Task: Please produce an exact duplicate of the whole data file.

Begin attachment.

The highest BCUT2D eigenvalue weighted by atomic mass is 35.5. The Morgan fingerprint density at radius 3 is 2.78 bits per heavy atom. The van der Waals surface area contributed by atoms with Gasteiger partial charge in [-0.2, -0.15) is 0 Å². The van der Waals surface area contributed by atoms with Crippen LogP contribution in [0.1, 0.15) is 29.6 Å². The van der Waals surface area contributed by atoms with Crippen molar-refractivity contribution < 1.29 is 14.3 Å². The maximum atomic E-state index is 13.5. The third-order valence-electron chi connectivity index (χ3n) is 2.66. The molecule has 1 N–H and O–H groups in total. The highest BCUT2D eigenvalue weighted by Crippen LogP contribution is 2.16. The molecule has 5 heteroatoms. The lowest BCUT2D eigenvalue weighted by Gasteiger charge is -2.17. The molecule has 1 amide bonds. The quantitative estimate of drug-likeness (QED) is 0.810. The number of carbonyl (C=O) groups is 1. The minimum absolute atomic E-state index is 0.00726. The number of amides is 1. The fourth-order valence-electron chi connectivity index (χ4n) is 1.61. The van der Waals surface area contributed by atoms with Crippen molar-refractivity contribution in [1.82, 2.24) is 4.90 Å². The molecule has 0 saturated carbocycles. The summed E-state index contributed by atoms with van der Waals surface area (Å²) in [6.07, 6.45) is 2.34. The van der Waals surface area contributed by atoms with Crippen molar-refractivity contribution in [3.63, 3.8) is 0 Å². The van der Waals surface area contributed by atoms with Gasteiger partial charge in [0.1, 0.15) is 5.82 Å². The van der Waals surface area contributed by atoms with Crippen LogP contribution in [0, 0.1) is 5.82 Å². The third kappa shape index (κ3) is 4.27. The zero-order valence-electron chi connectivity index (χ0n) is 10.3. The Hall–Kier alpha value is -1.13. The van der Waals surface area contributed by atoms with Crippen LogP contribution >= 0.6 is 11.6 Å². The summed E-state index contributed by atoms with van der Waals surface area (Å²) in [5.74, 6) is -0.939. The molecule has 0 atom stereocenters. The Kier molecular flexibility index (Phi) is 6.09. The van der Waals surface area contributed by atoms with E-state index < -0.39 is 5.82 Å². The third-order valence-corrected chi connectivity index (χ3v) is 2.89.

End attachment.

The highest BCUT2D eigenvalue weighted by atomic mass is 35.5. The Morgan fingerprint density at radius 3 is 2.78 bits per heavy atom. The van der Waals surface area contributed by atoms with Gasteiger partial charge in [-0.2, -0.15) is 0 Å². The van der Waals surface area contributed by atoms with Crippen LogP contribution in [0.1, 0.15) is 29.6 Å². The van der Waals surface area contributed by atoms with Crippen molar-refractivity contribution < 1.29 is 14.3 Å². The maximum atomic E-state index is 13.5. The third-order valence-electron chi connectivity index (χ3n) is 2.66. The molecule has 1 N–H and O–H groups in total. The highest BCUT2D eigenvalue weighted by Crippen LogP contribution is 2.16. The molecule has 5 heteroatoms. The lowest BCUT2D eigenvalue weighted by Gasteiger charge is -2.17. The molecule has 1 amide bonds. The quantitative estimate of drug-likeness (QED) is 0.810. The number of carbonyl (C=O) groups is 1. The minimum absolute atomic E-state index is 0.00726. The number of amides is 1. The fourth-order valence-electron chi connectivity index (χ4n) is 1.61. The van der Waals surface area contributed by atoms with Crippen molar-refractivity contribution in [1.82, 2.24) is 4.90 Å². The molecule has 0 saturated carbocycles. The summed E-state index contributed by atoms with van der Waals surface area (Å²) in [6.07, 6.45) is 2.34. The van der Waals surface area contributed by atoms with Crippen molar-refractivity contribution in [3.63, 3.8) is 0 Å². The van der Waals surface area contributed by atoms with Gasteiger partial charge in [0.1, 0.15) is 5.82 Å². The van der Waals surface area contributed by atoms with Crippen LogP contribution in [0, 0.1) is 5.82 Å². The third kappa shape index (κ3) is 4.27. The zero-order valence-electron chi connectivity index (χ0n) is 10.3. The Hall–Kier alpha value is -1.13. The van der Waals surface area contributed by atoms with Crippen LogP contribution >= 0.6 is 11.6 Å². The summed E-state index contributed by atoms with van der Waals surface area (Å²) in [5.74, 6) is -0.939. The molecule has 0 atom stereocenters. The Kier molecular flexibility index (Phi) is 6.09. The van der Waals surface area contributed by atoms with E-state index < -0.39 is 5.82 Å². The third-order valence-corrected chi connectivity index (χ3v) is 2.89.